An intriguing part of that trio for Jaguars observers: Haskins, who many project to the New York Giants at No. 6. If he is on the board at No. 7 overall, a later-selecting team could want him enough for the Jaguars to trade down in the first round for the first time in Caldwell's seven drafts as the Jaguars' general manager.
What will the Jaguars do in Round 1?
Answering that in any year is a fool's game. It feels particularly foolish this offseason. But we're hours away, so – foolish or not – here's a look at the Jaguars in the 2019 NFL Draft, with an emphasis on No. 7 overall:
THE MOST-DICUSSED …
*Jawaan Taylor, right tackle, Florida.
*Jonah Williams, offensive tackle, Alabama.
*T.J. Hockenson, tight end, Iowa.
Oehser says: If the Jaguars stay at No. 7 overall, it feels like there's a high percentage chance the selection will come from this group. Haskins and any other quarterback appear to be off the board after signing Foles – and it would be a major surprise if Bosa, Allen or Quinnen Williams slip to No. 7. So, why offensive line or tight end? Those positions appear to be where need and value meet at No. 7, with Hockenson considered one of the better tight-end prospects in recent memory and both tackles generally considered Top 10-worthy. Taylor is widely considered the best pure right tackle in the draft. Williams is perhaps the most versatile of the top tackle prospects, capable of playing either tackle position or guard.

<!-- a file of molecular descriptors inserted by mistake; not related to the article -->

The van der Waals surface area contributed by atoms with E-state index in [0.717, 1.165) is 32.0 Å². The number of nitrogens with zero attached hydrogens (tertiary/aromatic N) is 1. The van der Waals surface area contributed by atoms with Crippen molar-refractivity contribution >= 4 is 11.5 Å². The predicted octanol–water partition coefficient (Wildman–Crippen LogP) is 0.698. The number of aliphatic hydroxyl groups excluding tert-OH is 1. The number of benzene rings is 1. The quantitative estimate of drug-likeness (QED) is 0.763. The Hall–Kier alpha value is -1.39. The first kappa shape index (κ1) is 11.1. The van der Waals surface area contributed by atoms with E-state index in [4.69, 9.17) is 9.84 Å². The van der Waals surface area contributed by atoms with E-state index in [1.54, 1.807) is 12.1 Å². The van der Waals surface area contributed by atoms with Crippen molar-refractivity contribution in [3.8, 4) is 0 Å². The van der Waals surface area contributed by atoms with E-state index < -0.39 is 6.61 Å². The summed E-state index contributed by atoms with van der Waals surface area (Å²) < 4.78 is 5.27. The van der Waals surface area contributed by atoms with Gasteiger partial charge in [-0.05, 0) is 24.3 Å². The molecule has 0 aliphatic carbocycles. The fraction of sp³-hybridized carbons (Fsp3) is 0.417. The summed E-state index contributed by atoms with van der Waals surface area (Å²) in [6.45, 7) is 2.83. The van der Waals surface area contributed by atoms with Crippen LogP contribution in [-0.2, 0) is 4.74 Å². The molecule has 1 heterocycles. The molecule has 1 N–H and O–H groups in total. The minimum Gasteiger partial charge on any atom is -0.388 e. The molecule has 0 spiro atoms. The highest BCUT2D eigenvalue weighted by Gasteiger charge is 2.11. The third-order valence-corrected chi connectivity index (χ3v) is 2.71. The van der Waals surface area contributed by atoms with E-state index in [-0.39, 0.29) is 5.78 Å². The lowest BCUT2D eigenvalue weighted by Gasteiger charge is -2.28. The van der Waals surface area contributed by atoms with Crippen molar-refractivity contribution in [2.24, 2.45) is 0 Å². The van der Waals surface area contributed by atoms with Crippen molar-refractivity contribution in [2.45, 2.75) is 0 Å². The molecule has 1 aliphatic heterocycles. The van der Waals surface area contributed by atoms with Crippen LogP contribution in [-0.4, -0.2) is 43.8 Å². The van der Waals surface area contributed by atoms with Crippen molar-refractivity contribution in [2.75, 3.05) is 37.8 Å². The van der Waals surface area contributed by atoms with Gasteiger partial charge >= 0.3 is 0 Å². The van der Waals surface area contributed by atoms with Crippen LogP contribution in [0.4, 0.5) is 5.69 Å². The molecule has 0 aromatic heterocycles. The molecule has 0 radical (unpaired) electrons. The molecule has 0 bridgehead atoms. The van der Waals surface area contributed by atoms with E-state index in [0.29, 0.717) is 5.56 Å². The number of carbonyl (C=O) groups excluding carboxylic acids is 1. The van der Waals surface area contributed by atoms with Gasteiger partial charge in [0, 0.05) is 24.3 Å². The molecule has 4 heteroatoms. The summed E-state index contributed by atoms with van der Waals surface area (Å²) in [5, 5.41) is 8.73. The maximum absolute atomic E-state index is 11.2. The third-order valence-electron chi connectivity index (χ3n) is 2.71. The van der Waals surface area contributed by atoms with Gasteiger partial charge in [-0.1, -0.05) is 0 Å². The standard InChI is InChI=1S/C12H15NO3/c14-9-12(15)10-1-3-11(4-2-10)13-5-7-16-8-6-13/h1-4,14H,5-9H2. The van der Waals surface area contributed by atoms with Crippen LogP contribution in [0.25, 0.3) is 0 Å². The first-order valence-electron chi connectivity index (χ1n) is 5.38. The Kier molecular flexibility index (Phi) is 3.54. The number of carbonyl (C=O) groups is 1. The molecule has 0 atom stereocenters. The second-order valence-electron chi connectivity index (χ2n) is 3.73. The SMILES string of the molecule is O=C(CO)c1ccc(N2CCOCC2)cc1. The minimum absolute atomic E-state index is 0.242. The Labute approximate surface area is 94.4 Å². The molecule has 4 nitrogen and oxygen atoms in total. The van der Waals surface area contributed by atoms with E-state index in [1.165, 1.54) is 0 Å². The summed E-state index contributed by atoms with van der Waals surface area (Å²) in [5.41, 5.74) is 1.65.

DON'T FORGET THEM …
*Ed Oliver, defensive tackle, Houston.
*D.K. Metcalf, wide receiver, Mississippi.
*Rashan Gary, defensive end, Michigan.
*Andre Dillard, left tackle, Washington State.
*Montez Sweat, edge, Mississippi State.
Oehser says: All these players have taken their turns as analysts' selections of choice at No. 7 in recent months. The Jaguars like their wide receiver corps, so taking the position in Round 1 would be a surprise. Oliver is said to have a high ceiling, but the Jaguars are relatively deep at defensive tackle and selected tackle Taven Bryan in Round 1 last season. Gary and Sweat are projected by some as a Top 10 talents. Dillard is considered the draft's premiere left tackle, so the Jaguars selecting him could mean moving third-year veteran Cam Robinson to the right side.